Dear friends, activists and advocates,
Our apologies for cross-posting.
The IPMSDL International Coordinating Committee recently approved a statement entitled “A Chance for Change.” The statements talks about the peace process between the Government of the Republic of the Philippines (GRP) and the National Democratic Front of the Philippines (NDFP). The civil war in the Philippines has resulted in the death of over 40,000 individuals since 1968. This death toll includes thousands of indigenous peoples in the country. Hundreds of thousands more have been forced to flee their homes time and again due to this war.
We believe the peace process, which the new Philippine president Duterte has vowed will include indigenous peoples, will give our brothers and sisters in the Philippines breathing space and, should a peace agreement be reached, will be beneficial to Indigenous and non-indigenous Peoples alike in the country.
We encourage everyone to read this statement. If you agree with what it says, please endorse the statement by emailing back to us. Please send your endorsements on or before July 21, 8am Manila time.
Please be so kind as to disseminate widely to your networks. Looking forward to your favorable response. Thanks and more power.
Note: For those who will forward this statement, please ensure that the response will get back to us at IPMSDL so we can include their names on the list of those endorsing the statement. Thanks.
A Chance for Peace: Supporting the Opportunity for a Just and Lasting Peace in the Philippines
All over the world Indigenous Peoples continue to face oppression and exploitation by uncaring governments and self-serving corporations. We are still one of the most marginalized sectors in society. States and big businesses continue to deny our right to self determination, our collective rights as peoples, our right to land, our very right to life. Wars of aggression, counter-insurgency and militarization displace us from our homes. Environmentally destructive activities such as large-scale mining, mono-crop plantations and their resultant disasters threaten our very existence.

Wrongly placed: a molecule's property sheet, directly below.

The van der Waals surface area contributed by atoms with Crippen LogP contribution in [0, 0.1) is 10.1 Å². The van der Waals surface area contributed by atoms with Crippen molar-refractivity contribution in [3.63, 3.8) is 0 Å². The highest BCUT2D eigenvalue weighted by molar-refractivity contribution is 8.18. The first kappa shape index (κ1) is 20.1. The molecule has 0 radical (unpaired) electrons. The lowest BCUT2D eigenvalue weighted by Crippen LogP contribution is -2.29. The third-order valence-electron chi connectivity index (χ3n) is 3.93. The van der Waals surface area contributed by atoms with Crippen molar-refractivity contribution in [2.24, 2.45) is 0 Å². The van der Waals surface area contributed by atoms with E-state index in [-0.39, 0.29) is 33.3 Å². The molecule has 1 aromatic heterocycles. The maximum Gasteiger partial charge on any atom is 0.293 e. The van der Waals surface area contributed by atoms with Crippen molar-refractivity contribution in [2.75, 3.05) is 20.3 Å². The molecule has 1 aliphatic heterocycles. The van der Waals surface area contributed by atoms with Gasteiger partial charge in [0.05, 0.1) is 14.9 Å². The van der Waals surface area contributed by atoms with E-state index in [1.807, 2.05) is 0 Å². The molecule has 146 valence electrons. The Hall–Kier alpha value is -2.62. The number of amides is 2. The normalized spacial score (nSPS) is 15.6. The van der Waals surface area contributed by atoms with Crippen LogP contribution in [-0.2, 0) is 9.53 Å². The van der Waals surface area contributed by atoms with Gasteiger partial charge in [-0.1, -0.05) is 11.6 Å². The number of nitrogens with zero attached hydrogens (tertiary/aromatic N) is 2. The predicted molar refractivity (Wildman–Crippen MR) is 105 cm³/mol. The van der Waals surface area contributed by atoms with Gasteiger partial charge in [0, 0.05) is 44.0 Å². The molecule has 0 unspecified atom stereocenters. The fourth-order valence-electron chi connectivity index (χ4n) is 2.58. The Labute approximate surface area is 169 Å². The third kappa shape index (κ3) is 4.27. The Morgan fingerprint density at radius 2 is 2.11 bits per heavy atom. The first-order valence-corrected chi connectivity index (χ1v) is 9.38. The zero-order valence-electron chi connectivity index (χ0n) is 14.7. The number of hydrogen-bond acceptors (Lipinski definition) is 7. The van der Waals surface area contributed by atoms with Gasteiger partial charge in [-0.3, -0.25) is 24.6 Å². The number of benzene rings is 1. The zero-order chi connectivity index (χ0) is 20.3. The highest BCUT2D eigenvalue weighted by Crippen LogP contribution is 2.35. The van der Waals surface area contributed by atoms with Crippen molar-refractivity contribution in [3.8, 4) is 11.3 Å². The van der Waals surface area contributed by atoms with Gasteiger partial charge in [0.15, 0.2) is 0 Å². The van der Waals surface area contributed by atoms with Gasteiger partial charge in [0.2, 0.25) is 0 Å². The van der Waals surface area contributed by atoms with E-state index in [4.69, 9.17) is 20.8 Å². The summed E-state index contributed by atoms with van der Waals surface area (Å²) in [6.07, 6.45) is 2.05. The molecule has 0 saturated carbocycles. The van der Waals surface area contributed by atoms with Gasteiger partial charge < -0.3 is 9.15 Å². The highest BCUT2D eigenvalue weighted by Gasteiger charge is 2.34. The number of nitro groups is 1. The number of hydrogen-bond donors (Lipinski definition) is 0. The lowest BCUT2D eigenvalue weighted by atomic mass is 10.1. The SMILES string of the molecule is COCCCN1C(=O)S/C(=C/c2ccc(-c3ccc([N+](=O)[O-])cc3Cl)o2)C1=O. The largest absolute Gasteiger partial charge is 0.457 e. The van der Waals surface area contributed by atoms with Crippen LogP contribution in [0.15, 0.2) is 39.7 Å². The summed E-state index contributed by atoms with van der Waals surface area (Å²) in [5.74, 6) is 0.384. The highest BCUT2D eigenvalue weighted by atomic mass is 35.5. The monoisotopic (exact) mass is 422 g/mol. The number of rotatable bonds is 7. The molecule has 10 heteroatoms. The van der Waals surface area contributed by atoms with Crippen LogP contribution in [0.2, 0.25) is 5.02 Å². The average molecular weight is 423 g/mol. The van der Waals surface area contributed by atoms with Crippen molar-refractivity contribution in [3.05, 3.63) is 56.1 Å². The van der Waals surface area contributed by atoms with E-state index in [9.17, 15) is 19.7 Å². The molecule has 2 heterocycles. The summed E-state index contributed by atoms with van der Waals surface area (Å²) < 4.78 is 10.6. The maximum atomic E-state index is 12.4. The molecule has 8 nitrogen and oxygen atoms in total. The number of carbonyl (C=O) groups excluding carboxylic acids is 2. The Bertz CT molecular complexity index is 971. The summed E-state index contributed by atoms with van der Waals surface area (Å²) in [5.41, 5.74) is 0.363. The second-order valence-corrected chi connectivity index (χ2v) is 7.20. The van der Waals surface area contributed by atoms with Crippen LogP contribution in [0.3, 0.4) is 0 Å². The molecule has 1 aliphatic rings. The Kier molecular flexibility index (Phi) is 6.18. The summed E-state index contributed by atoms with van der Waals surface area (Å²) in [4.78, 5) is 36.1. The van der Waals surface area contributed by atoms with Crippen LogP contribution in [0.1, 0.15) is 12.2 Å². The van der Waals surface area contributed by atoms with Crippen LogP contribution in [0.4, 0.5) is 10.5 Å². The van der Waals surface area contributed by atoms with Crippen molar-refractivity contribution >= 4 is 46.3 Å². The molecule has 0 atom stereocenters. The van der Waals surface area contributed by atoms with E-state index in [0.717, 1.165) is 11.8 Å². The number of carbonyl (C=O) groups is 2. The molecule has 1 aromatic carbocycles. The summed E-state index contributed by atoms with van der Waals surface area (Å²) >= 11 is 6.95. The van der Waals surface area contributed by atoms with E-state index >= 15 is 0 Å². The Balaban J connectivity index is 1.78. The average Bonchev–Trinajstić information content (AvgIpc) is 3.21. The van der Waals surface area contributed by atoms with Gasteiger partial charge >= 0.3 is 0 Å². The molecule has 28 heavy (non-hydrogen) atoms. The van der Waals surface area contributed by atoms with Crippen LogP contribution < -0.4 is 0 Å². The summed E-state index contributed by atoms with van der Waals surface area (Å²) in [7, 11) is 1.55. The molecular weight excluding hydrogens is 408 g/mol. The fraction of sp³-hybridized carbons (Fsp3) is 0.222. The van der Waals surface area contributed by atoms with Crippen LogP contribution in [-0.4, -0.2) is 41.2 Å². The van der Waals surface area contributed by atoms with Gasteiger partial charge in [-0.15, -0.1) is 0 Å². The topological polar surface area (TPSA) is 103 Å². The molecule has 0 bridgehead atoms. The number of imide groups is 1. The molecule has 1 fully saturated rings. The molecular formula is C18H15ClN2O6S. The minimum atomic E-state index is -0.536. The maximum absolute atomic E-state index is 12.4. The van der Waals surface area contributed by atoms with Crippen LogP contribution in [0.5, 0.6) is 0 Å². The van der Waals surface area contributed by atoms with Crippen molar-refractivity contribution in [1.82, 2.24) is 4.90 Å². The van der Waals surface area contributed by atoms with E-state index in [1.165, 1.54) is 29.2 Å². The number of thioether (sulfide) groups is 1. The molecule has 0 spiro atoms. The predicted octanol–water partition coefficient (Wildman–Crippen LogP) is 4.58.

Our sisters and brothers from the Philippines face the same threats day in and day out. The Philippine government’s neoliberal economic and pro-big business policies have negatively affected the lives of Indigenous Peoples in the country, fueling more resistance to extractive and energy industry projects. This resistance, in turn, has been met head-on by the Philippine government with increased militarization of Indigenous Peoples communities, thereby maintaining a vicious cycle of human rights abuses and murders that continue to plague the lives of Indigenous Peoples every single day.
For so-called “peace and development”, over 80 Indigenous Peoples have been victims of extrajudicial killings perpetrated by the Philippine military and its para-military groups and 30,000 have been forced to leave their homes due to militarization. Sexual assault and rape of indigenous women by military personnel have gone unpunished. 2000 indigenous youth have been forced to leave school due to government closure of indigenous schools. Military forces encamp in indigenous communities on an almost daily basis. Trumped up charges have been filed against hundreds of indigenous activists and their advocates. These abuses were done in the name of an anti-insurgency campaign, a campaign of red-tagging and anti-communist paranoia that delegitimizes the validity of Filipino Indigenous Peoples’ struggles for their right to self determination, to land, to life.